5 Ways that Balance Supports ‘Learning First’

Here are five real examples of how Balance, our online formative assessment system, supports learning first in the classroom…

1. It is possible to ensure that effective feedback happens whilst also reducing staff workload

At the recent North West Learning First Conference, led by Dame Alison Peacock (CEO of the Chartered College of Teaching), there was an entire workshop around Reducing workload and improving effective feedback led by the assistant head of St Bernard’s Catholic Primary School in Cheshire, Emily Reid.

Using Balance, Emily presented how they have stopped marking completely in many of their classes and how they have seen a clear improvement in the progress that their children make as a result.

Not only this, but staff are now coming to work having had a proper nights’ sleep and an enjoyable weekend, more able to concentrate on making their lessons as exciting as possible for their pupils.

How this works in practice:

For example, the teacher asks a question and each pupil writes their name on a post-it note. On leaving the classroom, the pupil then puts the post it in the envelope which they think is the correct answer (A,B, C, or D).

The teacher then takes the post-it and uses this to group pupils for the next lesson, and can record their assessment on the depth of their learning overall using Balance.

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2. We cannot rely on statutory data alone to tell a child’s story

By using formative assessment throughout the school year and a child’s whole education journey, teachers are able to react more fluidly to the different speeds of progress that different children make.

When we rely on statutory assessment alone, we limit our children’s potential by missing the gaps in learning or even miss the opportunities to use their strengths to support other areas of their learning.

This is a core assessment principle which Balance promotes: the ultimate accountability should be with the child. And guess what happens? When we encourage a greater depth of understanding throughout education, progress outcomes improve! Surely this is the end-game we are all aiming for.

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3. The curriculum needs to be exciting for teachers so that it is irresistible to pupils

Engagement starts with the teacher’s passion for a subject area. This passion is contagious and thus ensures the children’s excitement, leading to an improved learning process.

This then feeds back into the teachers, fuelling them with more passion as a result of the progress that their pupils make.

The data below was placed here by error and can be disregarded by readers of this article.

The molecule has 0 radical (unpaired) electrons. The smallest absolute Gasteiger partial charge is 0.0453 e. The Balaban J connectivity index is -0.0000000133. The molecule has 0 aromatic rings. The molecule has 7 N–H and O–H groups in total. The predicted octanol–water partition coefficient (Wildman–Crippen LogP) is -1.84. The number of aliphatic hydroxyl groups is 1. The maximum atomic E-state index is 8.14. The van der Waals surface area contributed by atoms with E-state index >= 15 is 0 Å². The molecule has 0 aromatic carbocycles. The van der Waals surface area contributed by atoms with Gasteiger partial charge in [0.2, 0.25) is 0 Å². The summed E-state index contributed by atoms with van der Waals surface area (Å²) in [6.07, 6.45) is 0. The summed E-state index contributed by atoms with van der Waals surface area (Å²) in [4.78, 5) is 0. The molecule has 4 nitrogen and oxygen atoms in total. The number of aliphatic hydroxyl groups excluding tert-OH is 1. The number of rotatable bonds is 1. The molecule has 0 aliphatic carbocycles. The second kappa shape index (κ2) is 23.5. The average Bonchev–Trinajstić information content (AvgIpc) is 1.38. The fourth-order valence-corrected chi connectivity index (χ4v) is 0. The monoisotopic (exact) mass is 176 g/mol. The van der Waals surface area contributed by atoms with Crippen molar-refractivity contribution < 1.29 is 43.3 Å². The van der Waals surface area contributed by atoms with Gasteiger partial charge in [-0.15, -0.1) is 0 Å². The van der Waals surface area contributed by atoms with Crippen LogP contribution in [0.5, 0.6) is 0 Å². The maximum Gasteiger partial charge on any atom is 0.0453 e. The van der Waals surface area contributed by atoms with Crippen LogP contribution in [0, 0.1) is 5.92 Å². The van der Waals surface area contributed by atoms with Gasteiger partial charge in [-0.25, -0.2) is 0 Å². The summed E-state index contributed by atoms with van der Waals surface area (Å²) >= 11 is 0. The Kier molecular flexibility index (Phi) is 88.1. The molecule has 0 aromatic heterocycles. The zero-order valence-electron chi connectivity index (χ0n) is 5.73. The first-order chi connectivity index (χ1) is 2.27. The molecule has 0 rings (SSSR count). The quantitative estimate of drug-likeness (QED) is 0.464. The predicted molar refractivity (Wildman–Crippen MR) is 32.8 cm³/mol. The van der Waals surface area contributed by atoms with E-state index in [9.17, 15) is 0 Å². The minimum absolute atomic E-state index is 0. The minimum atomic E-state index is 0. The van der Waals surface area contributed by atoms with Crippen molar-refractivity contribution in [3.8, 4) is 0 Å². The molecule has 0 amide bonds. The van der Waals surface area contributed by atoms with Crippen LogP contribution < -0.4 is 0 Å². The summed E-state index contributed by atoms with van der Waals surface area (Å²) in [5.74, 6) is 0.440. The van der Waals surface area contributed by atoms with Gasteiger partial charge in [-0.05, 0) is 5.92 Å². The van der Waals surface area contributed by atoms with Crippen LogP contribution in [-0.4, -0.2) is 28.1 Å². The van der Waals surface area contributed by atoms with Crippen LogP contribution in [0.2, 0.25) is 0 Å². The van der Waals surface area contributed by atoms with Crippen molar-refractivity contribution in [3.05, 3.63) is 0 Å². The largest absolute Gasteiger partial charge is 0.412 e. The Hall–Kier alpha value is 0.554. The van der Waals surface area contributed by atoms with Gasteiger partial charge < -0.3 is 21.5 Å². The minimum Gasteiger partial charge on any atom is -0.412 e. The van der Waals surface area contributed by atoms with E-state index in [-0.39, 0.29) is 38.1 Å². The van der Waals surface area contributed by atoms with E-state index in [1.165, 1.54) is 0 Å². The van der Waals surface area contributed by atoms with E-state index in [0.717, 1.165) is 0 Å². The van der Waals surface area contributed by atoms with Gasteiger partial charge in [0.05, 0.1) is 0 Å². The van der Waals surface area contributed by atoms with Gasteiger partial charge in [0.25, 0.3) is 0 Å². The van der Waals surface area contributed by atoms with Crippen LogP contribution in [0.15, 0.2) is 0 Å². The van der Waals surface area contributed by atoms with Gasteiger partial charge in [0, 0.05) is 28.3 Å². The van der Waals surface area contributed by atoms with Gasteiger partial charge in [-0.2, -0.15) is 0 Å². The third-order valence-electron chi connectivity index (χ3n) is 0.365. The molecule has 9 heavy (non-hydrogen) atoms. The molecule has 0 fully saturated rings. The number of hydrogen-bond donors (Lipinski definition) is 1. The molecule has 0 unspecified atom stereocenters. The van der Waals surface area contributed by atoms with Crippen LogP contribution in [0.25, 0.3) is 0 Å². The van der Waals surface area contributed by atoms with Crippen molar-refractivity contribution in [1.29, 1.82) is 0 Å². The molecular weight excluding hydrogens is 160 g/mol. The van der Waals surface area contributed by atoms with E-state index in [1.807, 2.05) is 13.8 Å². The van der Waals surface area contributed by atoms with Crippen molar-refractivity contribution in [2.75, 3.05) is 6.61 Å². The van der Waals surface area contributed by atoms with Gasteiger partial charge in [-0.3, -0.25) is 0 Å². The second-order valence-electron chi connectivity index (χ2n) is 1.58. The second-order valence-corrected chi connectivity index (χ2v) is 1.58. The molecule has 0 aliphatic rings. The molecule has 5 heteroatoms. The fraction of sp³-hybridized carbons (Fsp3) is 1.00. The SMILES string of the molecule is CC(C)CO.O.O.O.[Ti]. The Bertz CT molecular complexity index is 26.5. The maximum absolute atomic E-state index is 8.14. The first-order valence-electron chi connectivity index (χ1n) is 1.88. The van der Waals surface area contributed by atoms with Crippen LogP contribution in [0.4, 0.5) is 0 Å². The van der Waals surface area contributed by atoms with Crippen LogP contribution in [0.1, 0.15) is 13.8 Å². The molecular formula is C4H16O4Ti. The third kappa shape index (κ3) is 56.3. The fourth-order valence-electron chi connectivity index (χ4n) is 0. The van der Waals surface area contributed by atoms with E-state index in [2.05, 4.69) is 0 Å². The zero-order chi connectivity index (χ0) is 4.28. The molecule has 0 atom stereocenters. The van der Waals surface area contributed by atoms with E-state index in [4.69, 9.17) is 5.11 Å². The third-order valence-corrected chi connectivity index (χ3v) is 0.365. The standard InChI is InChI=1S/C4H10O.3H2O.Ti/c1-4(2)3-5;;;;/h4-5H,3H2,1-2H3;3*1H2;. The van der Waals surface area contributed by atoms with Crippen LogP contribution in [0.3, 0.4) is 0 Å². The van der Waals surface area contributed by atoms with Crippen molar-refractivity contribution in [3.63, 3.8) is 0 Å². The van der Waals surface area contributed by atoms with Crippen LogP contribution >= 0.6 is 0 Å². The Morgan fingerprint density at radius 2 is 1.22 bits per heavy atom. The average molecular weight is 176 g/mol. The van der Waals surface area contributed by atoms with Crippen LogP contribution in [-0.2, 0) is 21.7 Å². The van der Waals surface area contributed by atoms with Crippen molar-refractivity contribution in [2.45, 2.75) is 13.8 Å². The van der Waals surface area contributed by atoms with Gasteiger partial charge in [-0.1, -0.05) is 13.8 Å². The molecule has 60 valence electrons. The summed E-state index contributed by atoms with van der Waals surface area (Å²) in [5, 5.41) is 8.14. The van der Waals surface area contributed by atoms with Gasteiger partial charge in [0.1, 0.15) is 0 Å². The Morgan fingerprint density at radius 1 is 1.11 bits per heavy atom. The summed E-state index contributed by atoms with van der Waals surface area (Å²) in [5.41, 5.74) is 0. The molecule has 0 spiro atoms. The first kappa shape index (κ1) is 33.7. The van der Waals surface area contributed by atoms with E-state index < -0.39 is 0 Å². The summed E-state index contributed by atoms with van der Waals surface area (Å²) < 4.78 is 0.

Would you rather spend 3 hours marking or 3 hours planning an exciting curriculum? By using Balance in the classroom — giving effective feedback and recording the children’s small steps of progress at the point of learning — staff are free to ignite their passion through their planning.

Useful learning resouce link: http://www.chesterzoo.org/education/learning-resources

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4. Effective assessment should be: efficient; dependable; focused on progress; and diagnostic…

We firmly believe that for assessment to be truly effective, it needs to be efficient and easy to administer, dependable, focused on supporting children’s progress, and diagnostic to support early and targeted intervention.

Above all, assessment should not apply teacher, school or institutional bias! As Mary Myatt says, “we have no right to say whether a pupil is able or not.” We can only make judgements on how pupils are progressing with a particular aspect, so need to distinguish the work from the child.

Balance provides a framework for effective assessment strategies to be put into practice. It ensures that we aren’t just recording for the sake of recording, but that we are able to use the assessment information we are gathering in Balance to plan the most effective next learning steps for each of our pupils.

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5. Learning is not linear!

Balance has no arbitrary groupings, and no ‘best fit’ bands. It is simply a learning journey that follows your children and your curriculum. Schools can create their own footprint of what learning looks like in their school, their class and for their children.

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Take a look for Free!

To find out more, take a look at the Balance web page or, if you are a senior leader, book your free online demonstration for a no-obligation walk-through of the system. Demonstrations are live and interactive, allowing you to ask questions and to focus on the needs of your school.

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